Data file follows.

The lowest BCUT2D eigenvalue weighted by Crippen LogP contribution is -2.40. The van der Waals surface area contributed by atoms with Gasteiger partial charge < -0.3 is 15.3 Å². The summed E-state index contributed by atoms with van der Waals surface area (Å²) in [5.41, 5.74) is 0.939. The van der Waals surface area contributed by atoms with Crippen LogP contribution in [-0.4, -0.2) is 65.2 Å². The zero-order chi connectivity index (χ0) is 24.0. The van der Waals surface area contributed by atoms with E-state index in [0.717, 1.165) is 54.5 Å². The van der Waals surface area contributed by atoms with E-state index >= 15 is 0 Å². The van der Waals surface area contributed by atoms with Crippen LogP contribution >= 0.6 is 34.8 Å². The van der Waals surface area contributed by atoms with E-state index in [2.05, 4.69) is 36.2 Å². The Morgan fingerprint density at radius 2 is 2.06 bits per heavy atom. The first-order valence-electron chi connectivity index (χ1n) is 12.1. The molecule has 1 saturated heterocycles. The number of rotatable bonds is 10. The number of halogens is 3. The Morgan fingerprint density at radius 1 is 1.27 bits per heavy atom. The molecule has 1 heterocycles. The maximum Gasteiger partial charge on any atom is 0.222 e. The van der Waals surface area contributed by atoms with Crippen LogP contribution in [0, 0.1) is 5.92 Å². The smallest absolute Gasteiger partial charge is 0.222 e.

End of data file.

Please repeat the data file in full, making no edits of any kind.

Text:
The lowest BCUT2D eigenvalue weighted by Crippen LogP contribution is -2.40. The van der Waals surface area contributed by atoms with Gasteiger partial charge < -0.3 is 15.3 Å². The summed E-state index contributed by atoms with van der Waals surface area (Å²) in [5.41, 5.74) is 0.939. The van der Waals surface area contributed by atoms with Crippen LogP contribution in [-0.4, -0.2) is 65.2 Å². The zero-order chi connectivity index (χ0) is 24.0. The van der Waals surface area contributed by atoms with E-state index in [0.717, 1.165) is 54.5 Å². The van der Waals surface area contributed by atoms with E-state index >= 15 is 0 Å². The van der Waals surface area contributed by atoms with Crippen LogP contribution >= 0.6 is 34.8 Å². The van der Waals surface area contributed by atoms with E-state index in [2.05, 4.69) is 36.2 Å². The Morgan fingerprint density at radius 2 is 2.06 bits per heavy atom. The first-order valence-electron chi connectivity index (χ1n) is 12.1. The molecule has 1 saturated heterocycles. The number of rotatable bonds is 10. The number of halogens is 3. The Morgan fingerprint density at radius 1 is 1.27 bits per heavy atom. The molecule has 1 heterocycles. The maximum Gasteiger partial charge on any atom is 0.222 e. The van der Waals surface area contributed by atoms with Crippen LogP contribution in [0, 0.1) is 5.92 Å². The smallest absolute Gasteiger partial charge is 0.222 e.